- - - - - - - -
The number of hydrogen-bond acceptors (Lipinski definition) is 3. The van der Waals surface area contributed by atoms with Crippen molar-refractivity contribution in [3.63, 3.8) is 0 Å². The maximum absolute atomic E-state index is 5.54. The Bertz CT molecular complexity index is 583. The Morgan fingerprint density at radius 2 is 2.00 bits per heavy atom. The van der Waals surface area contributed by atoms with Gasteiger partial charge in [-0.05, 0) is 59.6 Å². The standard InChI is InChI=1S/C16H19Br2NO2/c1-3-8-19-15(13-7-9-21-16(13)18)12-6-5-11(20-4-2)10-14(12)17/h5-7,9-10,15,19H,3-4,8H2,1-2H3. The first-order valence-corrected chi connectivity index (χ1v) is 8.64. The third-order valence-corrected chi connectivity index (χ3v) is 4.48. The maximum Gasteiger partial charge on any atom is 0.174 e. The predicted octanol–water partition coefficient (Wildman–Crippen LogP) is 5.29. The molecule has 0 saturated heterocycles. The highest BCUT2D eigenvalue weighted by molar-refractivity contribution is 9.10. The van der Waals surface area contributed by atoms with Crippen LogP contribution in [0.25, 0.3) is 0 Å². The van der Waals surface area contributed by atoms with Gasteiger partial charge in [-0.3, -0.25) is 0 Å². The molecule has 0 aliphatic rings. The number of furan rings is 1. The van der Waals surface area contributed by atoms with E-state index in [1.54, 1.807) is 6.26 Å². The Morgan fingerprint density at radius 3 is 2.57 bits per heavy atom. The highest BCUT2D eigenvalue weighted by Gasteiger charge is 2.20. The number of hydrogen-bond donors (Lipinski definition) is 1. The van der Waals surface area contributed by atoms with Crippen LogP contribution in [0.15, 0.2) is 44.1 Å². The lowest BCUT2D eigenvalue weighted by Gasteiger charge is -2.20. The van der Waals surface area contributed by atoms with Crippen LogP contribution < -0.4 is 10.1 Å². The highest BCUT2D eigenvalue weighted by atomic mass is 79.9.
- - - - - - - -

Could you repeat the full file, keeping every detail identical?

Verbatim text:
The number of hydrogen-bond acceptors (Lipinski definition) is 3. The van der Waals surface area contributed by atoms with Crippen molar-refractivity contribution in [3.63, 3.8) is 0 Å². The maximum absolute atomic E-state index is 5.54. The Bertz CT molecular complexity index is 583. The Morgan fingerprint density at radius 2 is 2.00 bits per heavy atom. The van der Waals surface area contributed by atoms with Gasteiger partial charge in [-0.05, 0) is 59.6 Å². The standard InChI is InChI=1S/C16H19Br2NO2/c1-3-8-19-15(13-7-9-21-16(13)18)12-6-5-11(20-4-2)10-14(12)17/h5-7,9-10,15,19H,3-4,8H2,1-2H3. The first-order valence-corrected chi connectivity index (χ1v) is 8.64. The third-order valence-corrected chi connectivity index (χ3v) is 4.48. The maximum Gasteiger partial charge on any atom is 0.174 e. The predicted octanol–water partition coefficient (Wildman–Crippen LogP) is 5.29. The molecule has 0 saturated heterocycles. The highest BCUT2D eigenvalue weighted by molar-refractivity contribution is 9.10. The van der Waals surface area contributed by atoms with Crippen LogP contribution in [0.25, 0.3) is 0 Å². The van der Waals surface area contributed by atoms with Gasteiger partial charge in [-0.3, -0.25) is 0 Å². The molecule has 0 aliphatic rings. The number of furan rings is 1. The van der Waals surface area contributed by atoms with E-state index in [1.54, 1.807) is 6.26 Å². The Morgan fingerprint density at radius 3 is 2.57 bits per heavy atom. The highest BCUT2D eigenvalue weighted by Gasteiger charge is 2.20. The number of hydrogen-bond donors (Lipinski definition) is 1. The van der Waals surface area contributed by atoms with Crippen LogP contribution in [0.15, 0.2) is 44.1 Å². The lowest BCUT2D eigenvalue weighted by Gasteiger charge is -2.20. The van der Waals surface area contributed by atoms with Crippen LogP contribution < -0.4 is 10.1 Å². The highest BCUT2D eigenvalue weighted by atomic mass is 79.9.